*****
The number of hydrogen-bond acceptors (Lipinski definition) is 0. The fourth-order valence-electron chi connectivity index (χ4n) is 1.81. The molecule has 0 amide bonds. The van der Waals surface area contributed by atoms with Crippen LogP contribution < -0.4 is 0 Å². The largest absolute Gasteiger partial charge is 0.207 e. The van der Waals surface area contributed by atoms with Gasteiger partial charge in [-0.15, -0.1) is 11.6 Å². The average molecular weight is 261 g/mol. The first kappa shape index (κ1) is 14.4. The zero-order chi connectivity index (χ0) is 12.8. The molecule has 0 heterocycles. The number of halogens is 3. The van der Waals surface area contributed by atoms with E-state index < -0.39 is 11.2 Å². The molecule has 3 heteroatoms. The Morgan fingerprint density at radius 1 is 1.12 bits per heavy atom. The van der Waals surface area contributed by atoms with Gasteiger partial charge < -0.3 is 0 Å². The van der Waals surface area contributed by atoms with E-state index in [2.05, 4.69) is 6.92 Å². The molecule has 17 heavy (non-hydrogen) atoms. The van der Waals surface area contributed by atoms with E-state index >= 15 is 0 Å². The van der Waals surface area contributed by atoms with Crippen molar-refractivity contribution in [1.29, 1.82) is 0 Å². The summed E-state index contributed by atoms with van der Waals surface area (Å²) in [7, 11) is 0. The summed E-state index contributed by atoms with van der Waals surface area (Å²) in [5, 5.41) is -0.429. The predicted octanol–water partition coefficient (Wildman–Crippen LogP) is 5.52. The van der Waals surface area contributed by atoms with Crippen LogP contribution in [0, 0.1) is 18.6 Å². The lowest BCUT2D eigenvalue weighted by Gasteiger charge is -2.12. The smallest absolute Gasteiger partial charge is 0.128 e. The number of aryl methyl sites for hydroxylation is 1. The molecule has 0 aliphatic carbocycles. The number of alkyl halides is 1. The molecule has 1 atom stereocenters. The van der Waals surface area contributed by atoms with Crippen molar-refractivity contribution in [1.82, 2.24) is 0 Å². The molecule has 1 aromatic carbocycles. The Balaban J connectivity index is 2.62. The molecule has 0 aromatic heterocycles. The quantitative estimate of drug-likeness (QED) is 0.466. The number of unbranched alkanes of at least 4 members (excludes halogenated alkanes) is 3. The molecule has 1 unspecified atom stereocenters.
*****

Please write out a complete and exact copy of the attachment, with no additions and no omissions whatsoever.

The number of hydrogen-bond acceptors (Lipinski definition) is 0. The fourth-order valence-electron chi connectivity index (χ4n) is 1.81. The molecule has 0 amide bonds. The van der Waals surface area contributed by atoms with Crippen LogP contribution < -0.4 is 0 Å². The largest absolute Gasteiger partial charge is 0.207 e. The van der Waals surface area contributed by atoms with Gasteiger partial charge in [-0.15, -0.1) is 11.6 Å². The average molecular weight is 261 g/mol. The first kappa shape index (κ1) is 14.4. The zero-order chi connectivity index (χ0) is 12.8. The molecule has 0 heterocycles. The number of halogens is 3. The van der Waals surface area contributed by atoms with E-state index < -0.39 is 11.2 Å². The molecule has 3 heteroatoms. The Morgan fingerprint density at radius 1 is 1.12 bits per heavy atom. The van der Waals surface area contributed by atoms with Gasteiger partial charge < -0.3 is 0 Å². The van der Waals surface area contributed by atoms with E-state index in [2.05, 4.69) is 6.92 Å². The molecule has 17 heavy (non-hydrogen) atoms. The van der Waals surface area contributed by atoms with E-state index >= 15 is 0 Å². The van der Waals surface area contributed by atoms with Crippen molar-refractivity contribution in [1.29, 1.82) is 0 Å². The summed E-state index contributed by atoms with van der Waals surface area (Å²) in [7, 11) is 0. The summed E-state index contributed by atoms with van der Waals surface area (Å²) in [5, 5.41) is -0.429. The predicted octanol–water partition coefficient (Wildman–Crippen LogP) is 5.52. The van der Waals surface area contributed by atoms with Crippen LogP contribution in [0, 0.1) is 18.6 Å². The lowest BCUT2D eigenvalue weighted by Gasteiger charge is -2.12. The smallest absolute Gasteiger partial charge is 0.128 e. The number of aryl methyl sites for hydroxylation is 1. The molecule has 0 aliphatic carbocycles. The number of alkyl halides is 1. The molecule has 1 atom stereocenters. The van der Waals surface area contributed by atoms with Crippen molar-refractivity contribution in [1.82, 2.24) is 0 Å². The molecule has 1 aromatic carbocycles. The Balaban J connectivity index is 2.62. The molecule has 0 aromatic heterocycles. The quantitative estimate of drug-likeness (QED) is 0.466. The number of unbranched alkanes of at least 4 members (excludes halogenated alkanes) is 3. The molecule has 1 unspecified atom stereocenters.